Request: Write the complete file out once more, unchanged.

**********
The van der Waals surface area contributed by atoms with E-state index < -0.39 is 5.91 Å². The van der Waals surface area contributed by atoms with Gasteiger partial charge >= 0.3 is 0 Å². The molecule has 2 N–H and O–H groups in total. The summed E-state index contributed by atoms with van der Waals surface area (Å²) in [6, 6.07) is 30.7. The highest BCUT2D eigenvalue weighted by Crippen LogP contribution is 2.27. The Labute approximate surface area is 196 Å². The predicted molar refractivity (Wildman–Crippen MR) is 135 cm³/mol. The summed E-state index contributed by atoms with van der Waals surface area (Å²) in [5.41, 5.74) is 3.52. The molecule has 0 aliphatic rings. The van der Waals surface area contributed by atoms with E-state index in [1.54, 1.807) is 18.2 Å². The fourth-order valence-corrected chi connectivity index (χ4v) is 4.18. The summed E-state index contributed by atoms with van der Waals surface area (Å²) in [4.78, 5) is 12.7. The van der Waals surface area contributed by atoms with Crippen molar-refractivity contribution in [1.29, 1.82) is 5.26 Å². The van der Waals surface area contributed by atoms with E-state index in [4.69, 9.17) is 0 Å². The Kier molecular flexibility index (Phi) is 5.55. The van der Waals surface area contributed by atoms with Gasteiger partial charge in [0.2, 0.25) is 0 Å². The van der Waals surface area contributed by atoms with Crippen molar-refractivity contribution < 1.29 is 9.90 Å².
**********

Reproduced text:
The van der Waals surface area contributed by atoms with E-state index < -0.39 is 5.91 Å². The van der Waals surface area contributed by atoms with Gasteiger partial charge >= 0.3 is 0 Å². The molecule has 2 N–H and O–H groups in total. The summed E-state index contributed by atoms with van der Waals surface area (Å²) in [6, 6.07) is 30.7. The highest BCUT2D eigenvalue weighted by Crippen LogP contribution is 2.27. The Labute approximate surface area is 196 Å². The predicted molar refractivity (Wildman–Crippen MR) is 135 cm³/mol. The summed E-state index contributed by atoms with van der Waals surface area (Å²) in [5.41, 5.74) is 3.52. The molecule has 0 aliphatic rings. The van der Waals surface area contributed by atoms with E-state index in [1.54, 1.807) is 18.2 Å². The fourth-order valence-corrected chi connectivity index (χ4v) is 4.18. The summed E-state index contributed by atoms with van der Waals surface area (Å²) in [4.78, 5) is 12.7. The van der Waals surface area contributed by atoms with Crippen molar-refractivity contribution in [1.29, 1.82) is 5.26 Å². The van der Waals surface area contributed by atoms with E-state index in [4.69, 9.17) is 0 Å². The Kier molecular flexibility index (Phi) is 5.55. The van der Waals surface area contributed by atoms with Gasteiger partial charge in [0.2, 0.25) is 0 Å². The van der Waals surface area contributed by atoms with Crippen molar-refractivity contribution < 1.29 is 9.90 Å².